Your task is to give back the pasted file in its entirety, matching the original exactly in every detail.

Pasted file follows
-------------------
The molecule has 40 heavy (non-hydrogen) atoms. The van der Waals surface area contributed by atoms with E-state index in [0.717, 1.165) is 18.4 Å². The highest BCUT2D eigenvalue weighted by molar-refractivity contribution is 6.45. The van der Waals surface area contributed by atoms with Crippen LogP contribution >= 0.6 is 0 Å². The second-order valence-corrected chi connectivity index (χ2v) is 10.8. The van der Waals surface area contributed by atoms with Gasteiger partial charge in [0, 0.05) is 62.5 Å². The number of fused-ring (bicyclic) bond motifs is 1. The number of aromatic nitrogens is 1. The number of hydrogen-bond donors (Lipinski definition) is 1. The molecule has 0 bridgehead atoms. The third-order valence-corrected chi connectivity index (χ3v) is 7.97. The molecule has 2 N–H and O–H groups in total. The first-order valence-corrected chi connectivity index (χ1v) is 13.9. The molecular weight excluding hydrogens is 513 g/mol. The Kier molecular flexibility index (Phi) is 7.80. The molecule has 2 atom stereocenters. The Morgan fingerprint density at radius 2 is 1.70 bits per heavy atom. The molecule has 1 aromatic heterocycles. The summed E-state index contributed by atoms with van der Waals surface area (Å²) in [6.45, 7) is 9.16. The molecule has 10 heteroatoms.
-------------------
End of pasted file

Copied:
The molecule has 40 heavy (non-hydrogen) atoms. The van der Waals surface area contributed by atoms with E-state index in [0.717, 1.165) is 18.4 Å². The highest BCUT2D eigenvalue weighted by molar-refractivity contribution is 6.45. The van der Waals surface area contributed by atoms with Crippen LogP contribution >= 0.6 is 0 Å². The second-order valence-corrected chi connectivity index (χ2v) is 10.8. The van der Waals surface area contributed by atoms with Gasteiger partial charge in [0, 0.05) is 62.5 Å². The number of fused-ring (bicyclic) bond motifs is 1. The number of aromatic nitrogens is 1. The number of hydrogen-bond donors (Lipinski definition) is 1. The molecule has 0 bridgehead atoms. The third-order valence-corrected chi connectivity index (χ3v) is 7.97. The molecule has 2 N–H and O–H groups in total. The first-order valence-corrected chi connectivity index (χ1v) is 13.9. The molecular weight excluding hydrogens is 513 g/mol. The Kier molecular flexibility index (Phi) is 7.80. The molecule has 2 atom stereocenters. The Morgan fingerprint density at radius 2 is 1.70 bits per heavy atom. The molecule has 1 aromatic heterocycles. The summed E-state index contributed by atoms with van der Waals surface area (Å²) in [6.45, 7) is 9.16. The molecule has 10 heteroatoms.